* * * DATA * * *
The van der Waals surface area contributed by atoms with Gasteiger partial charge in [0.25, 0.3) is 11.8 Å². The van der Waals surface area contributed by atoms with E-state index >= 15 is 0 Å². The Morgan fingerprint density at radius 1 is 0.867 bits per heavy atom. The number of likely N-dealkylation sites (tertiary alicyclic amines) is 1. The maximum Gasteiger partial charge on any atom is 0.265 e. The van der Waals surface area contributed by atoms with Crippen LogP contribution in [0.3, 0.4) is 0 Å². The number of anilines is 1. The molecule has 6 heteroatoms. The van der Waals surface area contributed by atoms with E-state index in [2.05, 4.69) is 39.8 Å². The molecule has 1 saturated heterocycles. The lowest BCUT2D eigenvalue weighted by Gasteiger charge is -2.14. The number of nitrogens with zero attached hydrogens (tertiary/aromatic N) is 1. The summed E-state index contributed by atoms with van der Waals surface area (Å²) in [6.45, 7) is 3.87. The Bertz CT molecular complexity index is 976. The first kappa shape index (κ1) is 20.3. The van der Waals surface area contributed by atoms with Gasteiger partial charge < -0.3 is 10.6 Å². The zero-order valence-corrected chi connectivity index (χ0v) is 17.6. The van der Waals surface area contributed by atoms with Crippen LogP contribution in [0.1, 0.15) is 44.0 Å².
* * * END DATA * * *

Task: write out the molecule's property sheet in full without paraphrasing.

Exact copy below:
The van der Waals surface area contributed by atoms with Gasteiger partial charge in [0.25, 0.3) is 11.8 Å². The van der Waals surface area contributed by atoms with E-state index >= 15 is 0 Å². The Morgan fingerprint density at radius 1 is 0.867 bits per heavy atom. The number of likely N-dealkylation sites (tertiary alicyclic amines) is 1. The maximum Gasteiger partial charge on any atom is 0.265 e. The van der Waals surface area contributed by atoms with Crippen LogP contribution in [0.3, 0.4) is 0 Å². The number of anilines is 1. The molecule has 6 heteroatoms. The van der Waals surface area contributed by atoms with E-state index in [2.05, 4.69) is 39.8 Å². The molecule has 1 saturated heterocycles. The lowest BCUT2D eigenvalue weighted by Gasteiger charge is -2.14. The number of nitrogens with zero attached hydrogens (tertiary/aromatic N) is 1. The summed E-state index contributed by atoms with van der Waals surface area (Å²) in [6.45, 7) is 3.87. The Bertz CT molecular complexity index is 976. The first kappa shape index (κ1) is 20.3. The van der Waals surface area contributed by atoms with Gasteiger partial charge < -0.3 is 10.6 Å². The zero-order valence-corrected chi connectivity index (χ0v) is 17.6. The van der Waals surface area contributed by atoms with Crippen LogP contribution in [0.1, 0.15) is 44.0 Å².